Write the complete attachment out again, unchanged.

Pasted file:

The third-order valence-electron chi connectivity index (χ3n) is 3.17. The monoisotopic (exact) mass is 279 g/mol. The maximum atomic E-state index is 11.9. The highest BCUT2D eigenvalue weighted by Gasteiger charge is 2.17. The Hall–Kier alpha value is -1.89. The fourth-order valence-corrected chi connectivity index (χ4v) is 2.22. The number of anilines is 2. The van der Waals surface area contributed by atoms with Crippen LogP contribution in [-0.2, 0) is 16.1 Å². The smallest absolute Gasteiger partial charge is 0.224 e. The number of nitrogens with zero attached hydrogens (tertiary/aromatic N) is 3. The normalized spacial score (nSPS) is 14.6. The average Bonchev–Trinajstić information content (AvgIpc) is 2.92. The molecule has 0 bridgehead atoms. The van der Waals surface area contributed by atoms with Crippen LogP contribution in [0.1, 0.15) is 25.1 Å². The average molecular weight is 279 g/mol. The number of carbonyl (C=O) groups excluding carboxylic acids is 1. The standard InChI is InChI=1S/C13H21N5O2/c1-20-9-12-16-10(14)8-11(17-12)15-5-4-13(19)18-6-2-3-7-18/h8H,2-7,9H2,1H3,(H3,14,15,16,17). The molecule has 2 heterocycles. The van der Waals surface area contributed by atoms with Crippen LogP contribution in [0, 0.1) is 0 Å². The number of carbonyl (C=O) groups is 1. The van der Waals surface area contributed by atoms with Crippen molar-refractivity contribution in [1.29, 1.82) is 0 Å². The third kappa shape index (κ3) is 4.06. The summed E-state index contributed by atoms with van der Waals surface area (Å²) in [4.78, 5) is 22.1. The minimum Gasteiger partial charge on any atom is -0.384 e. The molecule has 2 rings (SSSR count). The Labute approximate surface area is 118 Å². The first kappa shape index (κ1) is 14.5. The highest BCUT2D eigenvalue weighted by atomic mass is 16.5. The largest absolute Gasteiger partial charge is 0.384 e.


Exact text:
The third-order valence-electron chi connectivity index (χ3n) is 3.17. The monoisotopic (exact) mass is 279 g/mol. The maximum atomic E-state index is 11.9. The highest BCUT2D eigenvalue weighted by Gasteiger charge is 2.17. The Hall–Kier alpha value is -1.89. The fourth-order valence-corrected chi connectivity index (χ4v) is 2.22. The number of anilines is 2. The van der Waals surface area contributed by atoms with Crippen LogP contribution in [-0.2, 0) is 16.1 Å². The smallest absolute Gasteiger partial charge is 0.224 e. The number of nitrogens with zero attached hydrogens (tertiary/aromatic N) is 3. The normalized spacial score (nSPS) is 14.6. The average Bonchev–Trinajstić information content (AvgIpc) is 2.92. The molecule has 0 bridgehead atoms. The van der Waals surface area contributed by atoms with Crippen LogP contribution in [0.1, 0.15) is 25.1 Å². The average molecular weight is 279 g/mol. The number of carbonyl (C=O) groups excluding carboxylic acids is 1. The standard InChI is InChI=1S/C13H21N5O2/c1-20-9-12-16-10(14)8-11(17-12)15-5-4-13(19)18-6-2-3-7-18/h8H,2-7,9H2,1H3,(H3,14,15,16,17). The molecule has 2 heterocycles. The van der Waals surface area contributed by atoms with Crippen LogP contribution in [0, 0.1) is 0 Å². The number of carbonyl (C=O) groups is 1. The van der Waals surface area contributed by atoms with Crippen molar-refractivity contribution in [1.29, 1.82) is 0 Å². The third kappa shape index (κ3) is 4.06. The summed E-state index contributed by atoms with van der Waals surface area (Å²) in [4.78, 5) is 22.1. The minimum Gasteiger partial charge on any atom is -0.384 e. The molecule has 2 rings (SSSR count). The Labute approximate surface area is 118 Å². The first kappa shape index (κ1) is 14.5. The highest BCUT2D eigenvalue weighted by atomic mass is 16.5. The largest absolute Gasteiger partial charge is 0.384 e.